After you drive for one week straight, no matter how coked up you are on your new life, no matter how jumping hot the city is, you don't exactly hit the ground running. Instead you hit the mattress whimpering. That's just what I did for a few days. I'd wake up in the middle of the day, stretch into a different position on my bed, flip over the pillow to the cooler side, and go back to sleep. Blinds kept out the sharp September sunlight and a fan swirled the noises of the outside world into whiteness. My boxes and backpack remained untouched at the foot of the bed and while my phone collected messages.
I was recovering not only from the drive, but also the physically brutal days I spent in Idaho on the most dangerous, mind twisting, knee blowing trek of my life. My sunburn reached an apex of pain and then peeled against the sheets. And on another level, my brain and body and circadian rhythms were adjusting to the cataclysmic shift my life was undergoing. I always get tired and need to sleep when the things around me are going through a profound change. In high school, when I learned that the creator, director, head coach of Adventure Quest had been molesting the boys around me and was going to prison for a long time, I fell asleep right there on the ground where I got the news and slept for about five hours straight. It's like emotionally-induced narcolepsy, and unfortunately, it can also go hand and hand with insomnia. Ironic, ain't it.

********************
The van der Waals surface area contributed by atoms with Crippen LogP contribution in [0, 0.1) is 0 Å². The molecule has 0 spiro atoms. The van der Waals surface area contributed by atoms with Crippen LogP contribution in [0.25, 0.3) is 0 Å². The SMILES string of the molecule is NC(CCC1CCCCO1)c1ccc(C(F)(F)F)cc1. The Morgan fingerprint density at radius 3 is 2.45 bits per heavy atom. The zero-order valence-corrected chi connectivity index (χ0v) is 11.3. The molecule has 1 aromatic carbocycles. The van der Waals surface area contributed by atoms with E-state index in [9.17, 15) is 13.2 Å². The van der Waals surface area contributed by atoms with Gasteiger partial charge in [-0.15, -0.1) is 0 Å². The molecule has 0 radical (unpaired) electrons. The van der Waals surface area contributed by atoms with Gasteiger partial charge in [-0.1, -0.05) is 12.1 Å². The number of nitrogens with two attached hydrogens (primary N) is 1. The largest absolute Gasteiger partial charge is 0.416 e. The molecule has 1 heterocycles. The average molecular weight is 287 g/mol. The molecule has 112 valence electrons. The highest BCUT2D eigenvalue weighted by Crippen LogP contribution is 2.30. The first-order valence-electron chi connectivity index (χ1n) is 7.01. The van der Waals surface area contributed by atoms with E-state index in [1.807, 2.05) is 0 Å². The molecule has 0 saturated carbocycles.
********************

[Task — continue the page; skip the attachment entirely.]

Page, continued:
Fortunately, this time there is no bad news. It's just that waking up in a new bed, in a new house, in a new neighborhood, and having your weather patterns effected by the Pacific instead of the Atlantic, can be disorienting when you take it all in one shot. Better to sip slowly.
I began to venture out of the house. Down 35th avenue. Market Street in Ballard at dusk. Back to the neighborhood bar with the ultimate friends. During these excursions I have to convince my mind that, contrary to all sensory evidence, I have not actually gone back in time. That actually, a lot has happened to me since I left and even if it's not immediately visible, it's right there beneath my skin. You can come back to live in a place you've been before, and be a completely different person. You can.
That's one thing I'm sure of. I'm a completely different person than I was when I left.
However, most of the old pleasures of the city remain the same. Like Wallingford at sunset:
Writing all evening at Cupcake Royale in Ballard:
Greenlake walks in the afternoon:
This one is for Jason Tabert, who asked me the other day to write a post that was....happy.